HP Announces webOS 2.0 Release, Palm Pre 2

HP this morning has announced that webOS 2.0 will be released first on the new Palm Pre 2. The Palm Pre 2 will be launched in France on Friday and will be available “in the coming months” on Verizon Wireless. Canada will also see the Palm Pre 2, but no carrier has been announced. As for existing users you can expect to see the big webOS 2.0 update “in the coming months“. Full presser after the break.
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webOS 2.0 Preview Video

Once again, it appears a developer has shown complete disregard for the NDA they signed, posting a video preview of webOS on Interwebs. The good news is that we all benefit from a preview of what’s coming in webOS 2.0 and does it look good.

via Engadget

Palm Releases webOS 2.0 SDK, Includes Awesome-sauce

Palm just dropped a whole lot of information on the upcoming webOS 2.0, including the release of the webOS 2.0 SDK starting today. Still no word on when webOS 2.0 will land on our devices or a mythical new device, but this is a great first step and there is plenty to get excited about. Palm briefed the gents at Engadget and here’s our take on the updated features.

webOS 2.0 Stacks

  • Stacks: An extension of the cards metaphor, stacks allows you to group related cards. Have a bunch of cards displaying webpages, they will be neatly organized into a stack. They’ve taken one of the best features of webOS and improved upon it. Bravo!
  • Just Type: Universal search is now given a new name, “Just Type”, along with some new tricks. They have opened up the API to developers, so now “Just Type” search is accessible by third party apps.
  • Quick Actions: This is a developer feature, but one that will have long reaching effects on end users. Developers can utilize quick actions to perform a string of events. Palm explains that with Quick Actions, ” you will be able to start an email, create a message, update your status, search your favorite websites-all without having to launch an app.” Sounds like AppleScript, but on a mobile phone. Extremely powerful and it’ll be interesting to see how devs incorporate this into webOS.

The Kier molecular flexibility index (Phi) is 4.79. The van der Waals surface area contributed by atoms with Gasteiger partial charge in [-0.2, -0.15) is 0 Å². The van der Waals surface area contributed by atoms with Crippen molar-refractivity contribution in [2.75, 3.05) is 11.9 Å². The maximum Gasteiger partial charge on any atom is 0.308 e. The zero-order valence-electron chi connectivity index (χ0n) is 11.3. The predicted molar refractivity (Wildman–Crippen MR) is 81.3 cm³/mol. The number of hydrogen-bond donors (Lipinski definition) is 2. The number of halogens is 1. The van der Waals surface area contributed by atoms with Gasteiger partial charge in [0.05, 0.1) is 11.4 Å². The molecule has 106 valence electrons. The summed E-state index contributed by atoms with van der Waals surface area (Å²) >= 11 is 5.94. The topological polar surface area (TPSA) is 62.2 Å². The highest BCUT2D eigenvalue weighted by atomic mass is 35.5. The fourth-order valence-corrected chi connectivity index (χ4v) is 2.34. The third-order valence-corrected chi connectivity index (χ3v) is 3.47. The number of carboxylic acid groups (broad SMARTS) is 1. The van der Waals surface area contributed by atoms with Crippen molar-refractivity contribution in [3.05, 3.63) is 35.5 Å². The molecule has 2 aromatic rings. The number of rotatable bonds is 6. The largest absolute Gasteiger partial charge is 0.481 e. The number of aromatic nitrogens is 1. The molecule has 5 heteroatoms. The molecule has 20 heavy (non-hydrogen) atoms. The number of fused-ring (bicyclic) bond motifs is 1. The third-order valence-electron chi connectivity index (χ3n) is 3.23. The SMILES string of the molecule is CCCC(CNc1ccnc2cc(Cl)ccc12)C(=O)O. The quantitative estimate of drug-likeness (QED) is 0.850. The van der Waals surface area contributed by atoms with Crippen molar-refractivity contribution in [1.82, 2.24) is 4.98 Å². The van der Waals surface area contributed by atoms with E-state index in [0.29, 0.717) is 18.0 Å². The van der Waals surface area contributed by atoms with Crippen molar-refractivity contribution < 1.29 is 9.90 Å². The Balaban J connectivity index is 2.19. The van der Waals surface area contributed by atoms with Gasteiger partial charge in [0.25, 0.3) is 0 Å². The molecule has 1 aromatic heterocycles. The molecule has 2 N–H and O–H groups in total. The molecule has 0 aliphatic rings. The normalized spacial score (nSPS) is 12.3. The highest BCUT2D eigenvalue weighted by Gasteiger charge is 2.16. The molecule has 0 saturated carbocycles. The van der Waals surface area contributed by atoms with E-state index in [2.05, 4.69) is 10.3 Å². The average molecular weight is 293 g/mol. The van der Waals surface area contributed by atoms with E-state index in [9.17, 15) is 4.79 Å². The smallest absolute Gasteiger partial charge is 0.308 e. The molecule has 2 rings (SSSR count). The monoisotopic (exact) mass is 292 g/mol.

• Synergy Improvements: Developers now have access to Synergy, so they can leverage the “contact joining” that was previously available to apps like Facebook.
  • HTML 5 Enhancements: Improved support for HTML 5, including image data and gradient use with Canvas, the availability of local and session storage, geolocations support and application cache functions.
  • Javascript Services: Palm is allowing access to node.js runtime environment, which in turn allows developers the ability to use a large library of standardized API’s.
  • PDK plugins: The PDK plugin will be out of beta and now fully integrated into the SDK. Palm explains this will allow developers the ability mix PDK elements with Mojo development.

Stacks and Just Type are of course the most notable features since most end users can easily relate to front end features. The other improvements, while geared towards developers, should improve the developer experience.

What do you want in webOS 2.0?

Palm is expected to release webOS 1.4.5 shortly, but for many the big update will be webOS 2.0. Little is known about what’s included in the update and we’re not certain it will land this year. With CES in early January, webOS 2.0 coupled with new hardware would certainly make a big splash. As for me, it’s time to revisit the launcher. With the expanding selections in the App Catalog, it’s getting more and more difficult to organize apps. Dare I say, but borrowing folders from iOS would be a good start or perhaps using tabs. Regardless of what features you’d like to see in webOS 2.0, one thing we can all agree upon is speed.

New hardware aside, what do you want to see in webOS 2.0? Folders, widgets, HD Video? Sound off in the comments.

OpenGL Files Found, webOS 2.0 On Horizon?

According to webOSInternals (via Twitter), there are a few files in webOS 1.3.5 that indicate possible support for OpenGL. What’s this mean? Support for OpenGL would pave the way for rich, graphic rich 3D games and apps. If you listen closely, webOS developers are craving GPU support and apparently this might be in the cards (pun intended).


This would certainly usher in dramatic changes for webOS and worthy of bump in the OS identifier to 2.0.  More importantly, this would allow for more robust apps and a snappier user experience. While we certainly applaud Palm for the regular influx of bug fixes and improvements, support for OpenGL could change the entire webOS experience for the better.

Is it too soon to ask for webOS 2.0? CES is next week and we’ll be providing live coverage. Can Palm deliver two years in a row?